Building a portfolio isn’t something that should happen overnight. The day you buy your first stock is the day you become an investor – you have the rest of your life to build a solid portfolio.
A good long-term investor should think in terms of planting trees, not throwing darts. Over time, that first stock should grow into a basket of great companies that represent what you believe and where you think the world is headed.
In order for that to happen, you have to keep saving and keep investing.
Every investor has their own way of building up a portfolio, but to get you started, here are two popular methods.
Decide based on your personal finances what is the most you are willing to put into a single company. This could be anything from a few hundred dollars to a few hundred thousand.
Call this a full position and save with the goal of adding several full positions to your portfolio over time.
If you want to buy more companies in a shorter amount of time, buy twice as many half positions and turn them into full positions when you’re able.
For example, you like the look of Facebook and decide a full position is $500. Once you have that saved, you open up a full position by purchasing $500 worth of Facebook. In two months, you have another $500 saved. You could start another full position in Mastercard. Alternatively, you could split the $500 and buy two half positions in Mastercard and Zillow. The next time you save up $500, you can turn these into full positions rather than opening up another position.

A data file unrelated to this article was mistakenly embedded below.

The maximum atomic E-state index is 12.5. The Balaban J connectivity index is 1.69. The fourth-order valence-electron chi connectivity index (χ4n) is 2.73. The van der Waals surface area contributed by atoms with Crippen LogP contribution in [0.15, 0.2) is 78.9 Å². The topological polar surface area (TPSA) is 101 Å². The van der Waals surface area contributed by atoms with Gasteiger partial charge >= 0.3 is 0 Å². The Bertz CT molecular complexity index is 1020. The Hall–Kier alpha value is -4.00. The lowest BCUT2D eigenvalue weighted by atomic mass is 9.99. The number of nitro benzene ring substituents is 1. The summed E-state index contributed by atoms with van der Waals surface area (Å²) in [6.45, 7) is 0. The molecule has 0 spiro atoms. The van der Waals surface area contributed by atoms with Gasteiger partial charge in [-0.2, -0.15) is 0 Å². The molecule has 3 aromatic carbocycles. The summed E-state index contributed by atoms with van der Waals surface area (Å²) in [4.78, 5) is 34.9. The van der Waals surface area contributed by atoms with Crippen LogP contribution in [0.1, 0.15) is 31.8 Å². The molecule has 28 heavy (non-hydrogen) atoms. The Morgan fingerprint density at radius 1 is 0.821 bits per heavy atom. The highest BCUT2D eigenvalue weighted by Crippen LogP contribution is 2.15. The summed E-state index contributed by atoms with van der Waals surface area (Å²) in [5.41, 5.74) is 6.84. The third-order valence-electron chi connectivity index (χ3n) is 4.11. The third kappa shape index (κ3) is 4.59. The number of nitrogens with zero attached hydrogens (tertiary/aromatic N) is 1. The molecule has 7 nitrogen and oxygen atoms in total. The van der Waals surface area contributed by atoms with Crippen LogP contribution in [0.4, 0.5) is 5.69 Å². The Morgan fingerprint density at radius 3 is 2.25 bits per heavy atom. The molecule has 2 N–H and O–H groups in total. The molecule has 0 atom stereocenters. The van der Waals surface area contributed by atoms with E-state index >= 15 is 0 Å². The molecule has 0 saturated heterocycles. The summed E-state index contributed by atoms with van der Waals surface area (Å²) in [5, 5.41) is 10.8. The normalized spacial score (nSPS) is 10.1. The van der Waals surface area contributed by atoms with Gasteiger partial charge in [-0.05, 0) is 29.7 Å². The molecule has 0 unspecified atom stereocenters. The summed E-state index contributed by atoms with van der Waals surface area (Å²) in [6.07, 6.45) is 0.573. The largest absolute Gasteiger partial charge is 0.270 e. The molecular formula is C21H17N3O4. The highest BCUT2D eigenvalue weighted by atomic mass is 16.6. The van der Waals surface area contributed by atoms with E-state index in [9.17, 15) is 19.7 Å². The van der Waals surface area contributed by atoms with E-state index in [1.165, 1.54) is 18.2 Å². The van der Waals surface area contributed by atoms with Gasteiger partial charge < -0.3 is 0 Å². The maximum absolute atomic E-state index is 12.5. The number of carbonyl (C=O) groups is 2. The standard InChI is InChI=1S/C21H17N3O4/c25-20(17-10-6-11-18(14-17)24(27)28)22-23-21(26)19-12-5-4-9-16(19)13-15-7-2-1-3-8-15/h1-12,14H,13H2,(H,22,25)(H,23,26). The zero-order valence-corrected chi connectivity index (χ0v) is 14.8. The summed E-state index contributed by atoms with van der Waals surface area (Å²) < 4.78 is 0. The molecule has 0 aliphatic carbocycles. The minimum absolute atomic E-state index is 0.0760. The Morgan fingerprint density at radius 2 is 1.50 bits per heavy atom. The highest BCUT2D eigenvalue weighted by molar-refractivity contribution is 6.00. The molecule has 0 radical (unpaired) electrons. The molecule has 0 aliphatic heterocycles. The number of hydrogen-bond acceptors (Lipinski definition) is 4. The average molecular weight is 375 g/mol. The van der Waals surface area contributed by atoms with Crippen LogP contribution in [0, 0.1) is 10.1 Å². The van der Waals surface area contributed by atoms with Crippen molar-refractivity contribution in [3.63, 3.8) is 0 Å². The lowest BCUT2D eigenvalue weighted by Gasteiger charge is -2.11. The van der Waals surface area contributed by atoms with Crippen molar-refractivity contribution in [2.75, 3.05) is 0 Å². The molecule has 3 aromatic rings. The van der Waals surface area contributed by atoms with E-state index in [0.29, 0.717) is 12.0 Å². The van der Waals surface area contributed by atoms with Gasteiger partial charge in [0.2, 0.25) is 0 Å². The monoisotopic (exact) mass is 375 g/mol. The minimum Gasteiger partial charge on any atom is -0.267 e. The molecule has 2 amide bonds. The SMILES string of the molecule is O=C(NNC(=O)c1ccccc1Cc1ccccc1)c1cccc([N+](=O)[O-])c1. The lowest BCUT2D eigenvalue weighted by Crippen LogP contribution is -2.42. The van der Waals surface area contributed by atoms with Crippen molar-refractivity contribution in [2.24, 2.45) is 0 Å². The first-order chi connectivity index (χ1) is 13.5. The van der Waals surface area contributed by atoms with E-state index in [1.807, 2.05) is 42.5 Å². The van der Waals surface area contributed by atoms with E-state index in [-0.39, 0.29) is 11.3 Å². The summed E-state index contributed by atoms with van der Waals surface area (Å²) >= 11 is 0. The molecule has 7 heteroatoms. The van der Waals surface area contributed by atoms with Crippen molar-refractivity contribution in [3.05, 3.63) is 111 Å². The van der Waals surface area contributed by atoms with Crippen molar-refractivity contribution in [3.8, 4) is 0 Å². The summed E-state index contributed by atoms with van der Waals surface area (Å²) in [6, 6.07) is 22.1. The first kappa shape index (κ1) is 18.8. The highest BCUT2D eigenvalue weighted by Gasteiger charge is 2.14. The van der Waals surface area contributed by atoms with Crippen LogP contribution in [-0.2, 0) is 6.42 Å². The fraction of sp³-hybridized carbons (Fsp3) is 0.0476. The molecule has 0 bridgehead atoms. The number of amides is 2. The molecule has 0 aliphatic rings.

As you grow as an investor, you’ll realize there are some companies you want to open full positions in right away and others you will want to be more cautious with.
Dollar Cost Averaging
In dollar cost averaging, you choose a few stocks and buy a set amount every month or every quarter.
The beauty of dollar cost averaging is that you can build up a large diversified portfolio in a short amount of time.
It also removes emotion from the process, as you purchase the same dollar amount every month regardless of price. If the stock has gone down, you get more shares for the same amount of money.